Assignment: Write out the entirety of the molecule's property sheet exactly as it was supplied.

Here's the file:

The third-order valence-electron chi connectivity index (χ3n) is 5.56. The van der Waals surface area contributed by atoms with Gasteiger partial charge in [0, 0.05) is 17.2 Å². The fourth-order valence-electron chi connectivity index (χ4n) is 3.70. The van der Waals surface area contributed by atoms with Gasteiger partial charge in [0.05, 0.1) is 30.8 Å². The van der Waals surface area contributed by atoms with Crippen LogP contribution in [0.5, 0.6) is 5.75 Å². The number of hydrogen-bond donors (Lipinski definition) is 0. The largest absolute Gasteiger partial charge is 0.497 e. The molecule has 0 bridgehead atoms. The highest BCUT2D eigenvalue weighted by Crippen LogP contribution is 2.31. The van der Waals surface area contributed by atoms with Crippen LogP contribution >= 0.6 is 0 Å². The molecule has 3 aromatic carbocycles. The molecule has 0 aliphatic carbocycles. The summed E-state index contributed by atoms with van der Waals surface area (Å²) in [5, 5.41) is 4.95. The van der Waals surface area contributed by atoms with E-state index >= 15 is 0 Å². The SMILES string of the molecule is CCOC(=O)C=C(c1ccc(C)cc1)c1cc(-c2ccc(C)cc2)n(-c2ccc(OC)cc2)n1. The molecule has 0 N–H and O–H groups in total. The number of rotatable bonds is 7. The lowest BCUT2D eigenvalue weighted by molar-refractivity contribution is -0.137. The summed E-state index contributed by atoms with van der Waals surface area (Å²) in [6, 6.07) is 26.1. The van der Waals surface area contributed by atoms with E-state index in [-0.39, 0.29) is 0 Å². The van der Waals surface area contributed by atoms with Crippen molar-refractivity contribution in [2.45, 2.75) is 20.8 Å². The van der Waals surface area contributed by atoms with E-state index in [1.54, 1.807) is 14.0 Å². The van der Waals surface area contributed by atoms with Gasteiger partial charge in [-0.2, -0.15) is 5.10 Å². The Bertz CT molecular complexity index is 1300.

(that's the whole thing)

The third-order valence-electron chi connectivity index (χ3n) is 5.56. The van der Waals surface area contributed by atoms with Gasteiger partial charge in [0, 0.05) is 17.2 Å². The fourth-order valence-electron chi connectivity index (χ4n) is 3.70. The van der Waals surface area contributed by atoms with Gasteiger partial charge in [0.05, 0.1) is 30.8 Å². The van der Waals surface area contributed by atoms with Crippen LogP contribution in [0.5, 0.6) is 5.75 Å². The number of hydrogen-bond donors (Lipinski definition) is 0. The largest absolute Gasteiger partial charge is 0.497 e. The molecule has 0 bridgehead atoms. The highest BCUT2D eigenvalue weighted by Crippen LogP contribution is 2.31. The van der Waals surface area contributed by atoms with Crippen LogP contribution >= 0.6 is 0 Å². The molecule has 3 aromatic carbocycles. The molecule has 0 aliphatic carbocycles. The summed E-state index contributed by atoms with van der Waals surface area (Å²) in [5, 5.41) is 4.95. The van der Waals surface area contributed by atoms with E-state index >= 15 is 0 Å². The SMILES string of the molecule is CCOC(=O)C=C(c1ccc(C)cc1)c1cc(-c2ccc(C)cc2)n(-c2ccc(OC)cc2)n1. The molecule has 0 N–H and O–H groups in total. The number of rotatable bonds is 7. The lowest BCUT2D eigenvalue weighted by molar-refractivity contribution is -0.137. The summed E-state index contributed by atoms with van der Waals surface area (Å²) in [6, 6.07) is 26.1. The van der Waals surface area contributed by atoms with E-state index in [-0.39, 0.29) is 0 Å². The van der Waals surface area contributed by atoms with Crippen molar-refractivity contribution in [2.45, 2.75) is 20.8 Å². The van der Waals surface area contributed by atoms with E-state index in [1.54, 1.807) is 14.0 Å². The van der Waals surface area contributed by atoms with Gasteiger partial charge in [-0.2, -0.15) is 5.10 Å². The Bertz CT molecular complexity index is 1300.